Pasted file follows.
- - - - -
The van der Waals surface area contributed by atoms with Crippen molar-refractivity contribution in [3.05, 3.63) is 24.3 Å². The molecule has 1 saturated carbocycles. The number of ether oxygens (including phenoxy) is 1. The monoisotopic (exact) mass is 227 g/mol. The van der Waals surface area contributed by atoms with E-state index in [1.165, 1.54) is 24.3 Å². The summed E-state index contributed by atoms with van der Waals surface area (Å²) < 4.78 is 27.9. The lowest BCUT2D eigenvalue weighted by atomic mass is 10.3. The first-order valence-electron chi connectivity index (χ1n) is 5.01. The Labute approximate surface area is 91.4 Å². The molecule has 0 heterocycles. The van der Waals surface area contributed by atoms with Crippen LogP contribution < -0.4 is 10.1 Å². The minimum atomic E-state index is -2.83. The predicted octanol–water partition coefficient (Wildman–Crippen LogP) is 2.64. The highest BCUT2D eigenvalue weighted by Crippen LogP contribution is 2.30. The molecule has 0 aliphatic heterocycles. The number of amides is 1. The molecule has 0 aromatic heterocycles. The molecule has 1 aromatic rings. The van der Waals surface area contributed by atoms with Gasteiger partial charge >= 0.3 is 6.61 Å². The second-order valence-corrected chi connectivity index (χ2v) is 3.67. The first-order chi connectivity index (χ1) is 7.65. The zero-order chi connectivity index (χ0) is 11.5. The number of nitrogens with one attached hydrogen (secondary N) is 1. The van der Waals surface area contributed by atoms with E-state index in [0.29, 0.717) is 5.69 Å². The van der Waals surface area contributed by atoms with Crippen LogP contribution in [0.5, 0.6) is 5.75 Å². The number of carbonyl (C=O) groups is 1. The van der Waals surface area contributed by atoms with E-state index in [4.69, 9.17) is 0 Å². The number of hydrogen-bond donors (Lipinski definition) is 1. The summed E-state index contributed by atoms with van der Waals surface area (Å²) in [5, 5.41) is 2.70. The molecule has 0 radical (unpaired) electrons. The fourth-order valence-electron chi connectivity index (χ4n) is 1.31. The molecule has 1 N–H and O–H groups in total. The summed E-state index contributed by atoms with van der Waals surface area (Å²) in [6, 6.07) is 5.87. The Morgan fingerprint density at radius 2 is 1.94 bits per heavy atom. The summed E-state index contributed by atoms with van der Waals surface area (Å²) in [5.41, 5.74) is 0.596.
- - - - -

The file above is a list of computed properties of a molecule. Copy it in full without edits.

The van der Waals surface area contributed by atoms with Crippen molar-refractivity contribution in [3.05, 3.63) is 24.3 Å². The molecule has 1 saturated carbocycles. The number of ether oxygens (including phenoxy) is 1. The monoisotopic (exact) mass is 227 g/mol. The van der Waals surface area contributed by atoms with E-state index in [1.165, 1.54) is 24.3 Å². The summed E-state index contributed by atoms with van der Waals surface area (Å²) < 4.78 is 27.9. The lowest BCUT2D eigenvalue weighted by atomic mass is 10.3. The first-order valence-electron chi connectivity index (χ1n) is 5.01. The Labute approximate surface area is 91.4 Å². The molecule has 0 heterocycles. The van der Waals surface area contributed by atoms with Crippen LogP contribution < -0.4 is 10.1 Å². The minimum atomic E-state index is -2.83. The predicted octanol–water partition coefficient (Wildman–Crippen LogP) is 2.64. The highest BCUT2D eigenvalue weighted by Crippen LogP contribution is 2.30. The molecule has 0 aliphatic heterocycles. The number of amides is 1. The molecule has 0 aromatic heterocycles. The molecule has 1 aromatic rings. The van der Waals surface area contributed by atoms with Gasteiger partial charge >= 0.3 is 6.61 Å². The second-order valence-corrected chi connectivity index (χ2v) is 3.67. The first-order chi connectivity index (χ1) is 7.65. The zero-order chi connectivity index (χ0) is 11.5. The number of nitrogens with one attached hydrogen (secondary N) is 1. The van der Waals surface area contributed by atoms with E-state index in [0.29, 0.717) is 5.69 Å². The van der Waals surface area contributed by atoms with Crippen LogP contribution in [0.5, 0.6) is 5.75 Å². The number of carbonyl (C=O) groups is 1. The van der Waals surface area contributed by atoms with E-state index in [4.69, 9.17) is 0 Å². The number of hydrogen-bond donors (Lipinski definition) is 1. The summed E-state index contributed by atoms with van der Waals surface area (Å²) in [5, 5.41) is 2.70. The molecule has 0 radical (unpaired) electrons. The fourth-order valence-electron chi connectivity index (χ4n) is 1.31. The molecule has 1 N–H and O–H groups in total. The summed E-state index contributed by atoms with van der Waals surface area (Å²) in [6, 6.07) is 5.87. The Morgan fingerprint density at radius 2 is 1.94 bits per heavy atom. The summed E-state index contributed by atoms with van der Waals surface area (Å²) in [5.41, 5.74) is 0.596.